While the Kodiak Canvas Cabin tent isn’t quite as easy to set up as the White Duck Regatta Bell Tent, it’s not that much more time consuming, and you get a lot more usable space.
BUILT IN STOVE JACK
The built-in stove jack is high quality and comes with built-in flashing that seals the outside elements from getting into the tent. It doesn’t get much easier, as long as you use the recommended stove pipe size and preferably the Colorado Cylinder Stove package.
SEWN IN FLOOR
The sewn in vinyl floor of this Kodiak Canvas tent is awesome and robust. It isn’t slick and seems to be a bit warmer than the PE floor used in other tents. It also seems more durable and more comfortable to walk on. It’s also great that it is included in your purchase with an additional cost to add a floor.
LARGE SIDE POCKETS THROUGHOUT
The seven sewn-in side pockets that come with the Kodiak Canvas 12×12 Cabin tent are positioned at the bottom of each of the windows giving everyone in the tent a nice place to store their small belongings. These aren’t small pockets either, which makes them extremely useful.
USABLE INTERIOR SPACE
One of the biggest benefits you get with a cabin tent like this is the immense interior space that is all usable. There are no low side walls, no odd corners to navigate, and you can use every square inch of the tent.
Finally, the overall value of these Kodiak Canvas tents is extremely high. They may not be the best canvas tents on the market, but they most certainly give you an exceptional value along with a lot of high quality materials. You will likely spend a lot more for a similarly sized canvas tent in some of the other options out there.
Here is a quick rundown of the things we love about this Kodiak Canvas:
- Fast and simple setup
- Built-in, pre-cut stove jack
- Sewn-in floor included at no extra cost
- Nice carry case for tent and stakes
- 7 well-placed side pockets
- High quality rope and tensioner system for guy outs
- Good cost/good value
- 4 D-Loops for clothes line
- 7 windows (3 massive, 4 large)
- Robust tent stakes
- White ceiling/grey side walls
- Large D-shaped door
- Optional enclosed awning
What We didn’t like: Kodiak Canvas Cabin Tent Review
After testing gear and equipment, there are always things we find that could be improved upon. While there aren’t a lot of things that we don’t love about this Kodiak Canvas Cabin tent, there are a few things:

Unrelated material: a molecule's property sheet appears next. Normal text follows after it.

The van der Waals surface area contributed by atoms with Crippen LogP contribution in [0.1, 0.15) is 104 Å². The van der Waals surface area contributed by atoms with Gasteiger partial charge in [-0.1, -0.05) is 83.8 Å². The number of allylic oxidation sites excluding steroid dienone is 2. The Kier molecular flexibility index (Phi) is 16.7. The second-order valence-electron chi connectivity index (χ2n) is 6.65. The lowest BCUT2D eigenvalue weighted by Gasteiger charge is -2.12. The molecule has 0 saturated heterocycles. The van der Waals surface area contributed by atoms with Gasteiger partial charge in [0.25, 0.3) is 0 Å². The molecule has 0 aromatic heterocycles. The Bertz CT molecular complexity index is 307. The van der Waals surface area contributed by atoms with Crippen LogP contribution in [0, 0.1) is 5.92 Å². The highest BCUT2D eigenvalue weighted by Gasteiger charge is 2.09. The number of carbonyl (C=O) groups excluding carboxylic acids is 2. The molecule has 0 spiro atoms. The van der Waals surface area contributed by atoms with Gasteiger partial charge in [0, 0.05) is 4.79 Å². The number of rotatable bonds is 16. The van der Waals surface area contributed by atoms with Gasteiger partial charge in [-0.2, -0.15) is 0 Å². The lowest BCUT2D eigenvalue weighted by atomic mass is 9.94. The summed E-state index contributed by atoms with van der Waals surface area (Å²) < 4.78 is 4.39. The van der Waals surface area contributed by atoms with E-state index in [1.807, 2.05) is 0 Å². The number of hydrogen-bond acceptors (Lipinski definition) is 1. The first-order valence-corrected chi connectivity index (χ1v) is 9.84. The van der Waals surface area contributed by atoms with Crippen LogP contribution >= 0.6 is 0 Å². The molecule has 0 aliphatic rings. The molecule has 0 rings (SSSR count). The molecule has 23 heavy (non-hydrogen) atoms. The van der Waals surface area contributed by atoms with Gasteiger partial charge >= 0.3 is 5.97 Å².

- No electrical outlet included (for solar power, generator, etc.)
- Lots of stakes/guy lines needed
- Poles don’t fit in carry bag
- Awning is difficult to set up
NO ELECTRICAL OUTLET/PORT
One thing I would like to see is a small zippered port where you can run your solar charging cord (like the BioLite Solar Generator we used) or a gas generator, which would be nice if you are using one of these systems. As it is, there is no way run your solar cords to the outside of the tent other than through the door or stove jack (if you aren’t using the stove). This is less than ideal.
LOTS OF STAKES & GUY OUT POINTS
The flip side of not having to assemble a frame is that the tent has to be held up using guy out points and support rods along the walls of the tent. That means hammering in A LOT of stakes- 28 to be exact if you use them all. After getting all of those hammered into the ground with a 2.5 lb sledge hammer, you’ll feel it in your arm. for this reason, I have started using the screw in tent stakes most of the time. It’s faster and easier all the way around.
POLES DON’T FIT IN CARRY BAG
One of the things we didn’t love about this tent is that the poles and stakes come in a separate bag that doesn’t fit in the carry bag with the tent. This is true for both the tent and the awning. Because of this, it’s more feasible to forget to grab the pole and stakes bag, which would leave you high and dry. However, separating them out does make it more packable and lighter to carry, so there are pros and cons to it.
AWNING DIFFICULT TO SET UP
While the awning is super nice to have and very functional, it is a bit of a pain to set up. It has its own separate pole structure and requires nearly two people to “hold this pole” while you attach the next one. Setup is a bit finicky and it is time consuming enough that if you don’t “really” need it, you’ll likely find yourself leaving it home.
Conclusion: Kodiak Canvas Tent Review
It’s no secret that Kodiak Canvas Tents have long been a favorite of many and for good reason. High quality materials, well-thought out designs, and a good value make these extremely appealing for those folks who are looking to extend their camping seasons to a year-round adventure. Once you work out the kinks and figure out your system, you’ll realize just how much fun this can be. Winter camping has become something I look forward to rather than dread.
Subscribe to Backwoods Pursuit to get Your FREE Backcountry Gear Worksheet!!!
Dial in your gear list, calculate your pack weight, and lighten up your pack with this handy tool!